Perhaps Leath’s best move was the hiring of former three-star general Ronald Burgess as the school’s chief operating officer.
Burgess, an Auburn alum, is considered a rock star in national security and intelligence circles, a qualified source told me. His enhanced association with the university has opened eyes from afar.
Leath also sat in our office after an invite to meet with us and our community editorial advisory board, a diverse group, and talked about his own goals of improving diversity at the university, something many Auburn followers don’t want to think about, but should.
Following through on that promise, he hired Auburn’s first black athletic director, Allen Greene.
Oh, but there’s that word athletic. And now we get to the heart of the matter.
What matters most?
Surely, by now, every human being on planet Earth knows that any SEC school must hire a president who understands SEC sports.
It just means more.
A good university president is measured by many attributes, hopefully most of them from the academic world, but in the Southeastern Conference athletic alliance, the competition is too fierce and the payout too immeasurable to disregard it as a top point of consideration for any presidential candidate checklist.
Steven Leath may aspire to great things in academic research, and he may know how to fly an airplane, but when it comes to SEC sports, Leath doesn’t know diddly.
Well, he might now.
Leath rubbed a lot of folks the wrong way with his sometimes blunt and abrasive approach, and with his dogmatic ownership of matters including in sports, various sources have told me. But people, especially in the politics of academia, will say that about most presidents, or something similar.
Not surprising since, speaking of diversity, a university faculty will have viewpoints and expectations that will come from all directions, with many different ideas on how best to run a university. Perfection and popularity never will be easy to find.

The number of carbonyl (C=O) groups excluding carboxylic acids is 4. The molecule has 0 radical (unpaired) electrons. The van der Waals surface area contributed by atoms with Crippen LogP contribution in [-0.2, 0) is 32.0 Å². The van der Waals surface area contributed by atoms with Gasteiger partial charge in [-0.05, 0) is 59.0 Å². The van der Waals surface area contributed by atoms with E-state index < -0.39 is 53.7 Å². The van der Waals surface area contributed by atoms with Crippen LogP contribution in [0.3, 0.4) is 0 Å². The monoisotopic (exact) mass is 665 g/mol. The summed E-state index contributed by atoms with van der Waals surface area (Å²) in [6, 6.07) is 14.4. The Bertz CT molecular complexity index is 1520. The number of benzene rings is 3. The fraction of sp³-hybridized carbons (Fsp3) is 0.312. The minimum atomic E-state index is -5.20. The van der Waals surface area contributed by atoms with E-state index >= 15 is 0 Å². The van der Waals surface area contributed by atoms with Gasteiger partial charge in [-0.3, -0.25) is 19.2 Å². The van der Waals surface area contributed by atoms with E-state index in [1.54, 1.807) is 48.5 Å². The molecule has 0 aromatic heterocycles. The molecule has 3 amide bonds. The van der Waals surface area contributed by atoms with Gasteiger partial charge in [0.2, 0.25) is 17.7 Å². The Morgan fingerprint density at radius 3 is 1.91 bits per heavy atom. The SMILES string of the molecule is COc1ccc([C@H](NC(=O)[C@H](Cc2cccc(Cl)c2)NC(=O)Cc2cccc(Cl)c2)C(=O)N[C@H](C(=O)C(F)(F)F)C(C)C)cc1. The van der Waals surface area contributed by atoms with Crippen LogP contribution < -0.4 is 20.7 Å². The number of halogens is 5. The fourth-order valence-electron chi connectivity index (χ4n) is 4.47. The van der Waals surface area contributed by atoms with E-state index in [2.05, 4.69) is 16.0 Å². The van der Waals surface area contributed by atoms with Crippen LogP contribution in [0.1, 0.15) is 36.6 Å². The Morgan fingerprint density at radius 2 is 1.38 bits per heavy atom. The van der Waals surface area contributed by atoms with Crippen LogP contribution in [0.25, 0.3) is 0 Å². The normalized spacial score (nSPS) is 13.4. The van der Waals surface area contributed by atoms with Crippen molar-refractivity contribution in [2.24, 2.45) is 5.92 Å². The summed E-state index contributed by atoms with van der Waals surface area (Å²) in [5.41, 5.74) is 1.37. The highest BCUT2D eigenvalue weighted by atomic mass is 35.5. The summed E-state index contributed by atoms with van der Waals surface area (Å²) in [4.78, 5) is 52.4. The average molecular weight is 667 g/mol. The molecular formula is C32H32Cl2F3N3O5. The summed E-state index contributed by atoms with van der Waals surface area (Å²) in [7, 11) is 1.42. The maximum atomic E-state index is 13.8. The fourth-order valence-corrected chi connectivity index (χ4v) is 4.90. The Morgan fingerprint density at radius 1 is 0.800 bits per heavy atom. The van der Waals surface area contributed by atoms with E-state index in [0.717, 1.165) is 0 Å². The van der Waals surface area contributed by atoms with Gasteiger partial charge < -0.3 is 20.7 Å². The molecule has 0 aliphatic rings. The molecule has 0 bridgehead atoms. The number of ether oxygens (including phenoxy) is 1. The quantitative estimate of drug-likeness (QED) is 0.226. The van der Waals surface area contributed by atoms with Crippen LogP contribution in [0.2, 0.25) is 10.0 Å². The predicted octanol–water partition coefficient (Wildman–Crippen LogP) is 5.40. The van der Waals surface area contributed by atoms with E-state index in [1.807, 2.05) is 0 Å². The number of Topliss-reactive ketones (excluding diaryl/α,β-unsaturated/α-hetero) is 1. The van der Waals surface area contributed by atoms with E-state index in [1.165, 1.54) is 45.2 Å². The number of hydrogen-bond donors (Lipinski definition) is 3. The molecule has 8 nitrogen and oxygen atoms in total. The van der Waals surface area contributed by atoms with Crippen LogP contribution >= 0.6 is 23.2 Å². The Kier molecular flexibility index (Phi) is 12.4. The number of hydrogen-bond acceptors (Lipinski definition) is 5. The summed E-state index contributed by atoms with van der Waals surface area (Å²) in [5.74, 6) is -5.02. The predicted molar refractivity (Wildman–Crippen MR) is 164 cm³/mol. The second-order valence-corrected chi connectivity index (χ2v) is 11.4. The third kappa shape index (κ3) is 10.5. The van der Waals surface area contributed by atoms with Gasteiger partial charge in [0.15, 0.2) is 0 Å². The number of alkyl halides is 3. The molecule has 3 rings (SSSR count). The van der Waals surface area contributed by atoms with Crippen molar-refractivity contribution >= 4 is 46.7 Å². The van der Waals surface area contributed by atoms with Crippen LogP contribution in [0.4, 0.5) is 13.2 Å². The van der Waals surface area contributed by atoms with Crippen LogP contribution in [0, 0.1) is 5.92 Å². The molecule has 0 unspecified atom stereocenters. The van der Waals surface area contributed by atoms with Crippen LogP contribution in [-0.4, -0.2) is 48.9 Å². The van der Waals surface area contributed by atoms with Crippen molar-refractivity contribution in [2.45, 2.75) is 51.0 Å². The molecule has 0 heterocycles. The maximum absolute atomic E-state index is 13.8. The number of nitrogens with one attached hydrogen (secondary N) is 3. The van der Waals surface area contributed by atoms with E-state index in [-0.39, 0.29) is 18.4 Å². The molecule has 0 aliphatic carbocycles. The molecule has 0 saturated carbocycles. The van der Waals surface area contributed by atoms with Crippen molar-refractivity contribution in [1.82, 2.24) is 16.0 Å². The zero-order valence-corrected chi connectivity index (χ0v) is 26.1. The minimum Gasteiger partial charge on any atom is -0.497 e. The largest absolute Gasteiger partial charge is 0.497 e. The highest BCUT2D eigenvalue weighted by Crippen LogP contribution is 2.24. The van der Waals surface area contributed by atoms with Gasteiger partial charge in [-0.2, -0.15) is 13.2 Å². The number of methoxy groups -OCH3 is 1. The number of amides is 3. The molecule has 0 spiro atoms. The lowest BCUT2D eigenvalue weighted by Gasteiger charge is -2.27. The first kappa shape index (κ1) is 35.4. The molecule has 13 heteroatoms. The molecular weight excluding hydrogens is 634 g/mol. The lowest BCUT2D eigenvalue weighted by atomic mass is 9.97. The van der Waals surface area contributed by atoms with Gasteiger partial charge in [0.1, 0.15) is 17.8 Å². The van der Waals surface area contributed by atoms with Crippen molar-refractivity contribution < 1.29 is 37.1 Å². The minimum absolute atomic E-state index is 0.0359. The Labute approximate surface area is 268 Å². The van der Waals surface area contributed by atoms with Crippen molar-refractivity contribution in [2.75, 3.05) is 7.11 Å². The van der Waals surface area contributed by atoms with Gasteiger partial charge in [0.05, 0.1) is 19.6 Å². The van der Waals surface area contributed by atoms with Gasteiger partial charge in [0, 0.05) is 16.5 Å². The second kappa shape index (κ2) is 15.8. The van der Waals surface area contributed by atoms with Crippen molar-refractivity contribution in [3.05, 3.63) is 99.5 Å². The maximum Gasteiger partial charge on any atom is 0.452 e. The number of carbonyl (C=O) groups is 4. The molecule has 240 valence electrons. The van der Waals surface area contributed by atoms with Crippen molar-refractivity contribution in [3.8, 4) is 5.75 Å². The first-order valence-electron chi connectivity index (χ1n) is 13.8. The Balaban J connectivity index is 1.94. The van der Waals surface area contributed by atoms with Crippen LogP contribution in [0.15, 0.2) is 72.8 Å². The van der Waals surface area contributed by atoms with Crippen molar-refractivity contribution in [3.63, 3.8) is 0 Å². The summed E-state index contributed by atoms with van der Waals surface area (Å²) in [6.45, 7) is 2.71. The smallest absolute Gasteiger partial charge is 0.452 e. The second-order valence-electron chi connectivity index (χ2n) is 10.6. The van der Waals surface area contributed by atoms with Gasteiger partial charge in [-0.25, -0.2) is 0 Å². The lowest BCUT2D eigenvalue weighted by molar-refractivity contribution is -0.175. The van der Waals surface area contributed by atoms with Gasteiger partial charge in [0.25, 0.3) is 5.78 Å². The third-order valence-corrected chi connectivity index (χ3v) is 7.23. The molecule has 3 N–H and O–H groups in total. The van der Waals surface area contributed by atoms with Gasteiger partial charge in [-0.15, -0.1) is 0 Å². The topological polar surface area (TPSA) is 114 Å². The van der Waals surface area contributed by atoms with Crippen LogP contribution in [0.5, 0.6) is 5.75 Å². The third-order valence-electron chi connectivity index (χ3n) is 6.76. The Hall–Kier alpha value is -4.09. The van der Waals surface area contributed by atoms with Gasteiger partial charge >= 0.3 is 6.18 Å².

Throw athletics into the picture, and you might as well turn loose a porcupine in a nudist colony.
Auburn’s power base
Is Allen Greene a good athletic director? Was he leading, involved or on the distant sidelines of recent decisions such as coach contract negotiations?
He has a tough job. It’s another position sure to have its unfair share of critics, second-guessers and Monday morning quarterbacks.
However, his track record at Buffalo, his previous job, looks pretty darn good, and the talk is that we’ll find out more about him now that Leath is removed from office. About him, and the trustees, of course.
The Auburn University board of trustees is a powerful lot. It should be. Billions of dollars and thousands of influential jobs, not to mention the school’s primary role of providing academic contributions that this world needs, all are governed by this board.
There are board members who bleed orange and blue in their dedication to Auburn.
Among them, someone, or the entire board, obviously thought Leath would be a good president. However, the board made a mistake in not taking the challenge seriously to share more about why it hired Leath.
Questions were raised, but went unanswered.
Transparency in the hiring process was promised, but then denied.
The result two years later, therefore, cannot be considered a big surprise.
Here we are again
This next go-around, the trustees need to do better.
Better than finding a new president who can score touchdowns and hit home runs or sink three-pointers.
Better than finding a new leader who can inspire and open doors to greatness in research and academia.
Better… in sharing with us all why the school’s next president should be its next president.
Motivational leadership begins with trust.
Auburn University deserves nothing less.
Troy Turner is editor of the Opelika-Auburn News. He can be contacted at email@example.com and followed on Twitter @troyturnernews.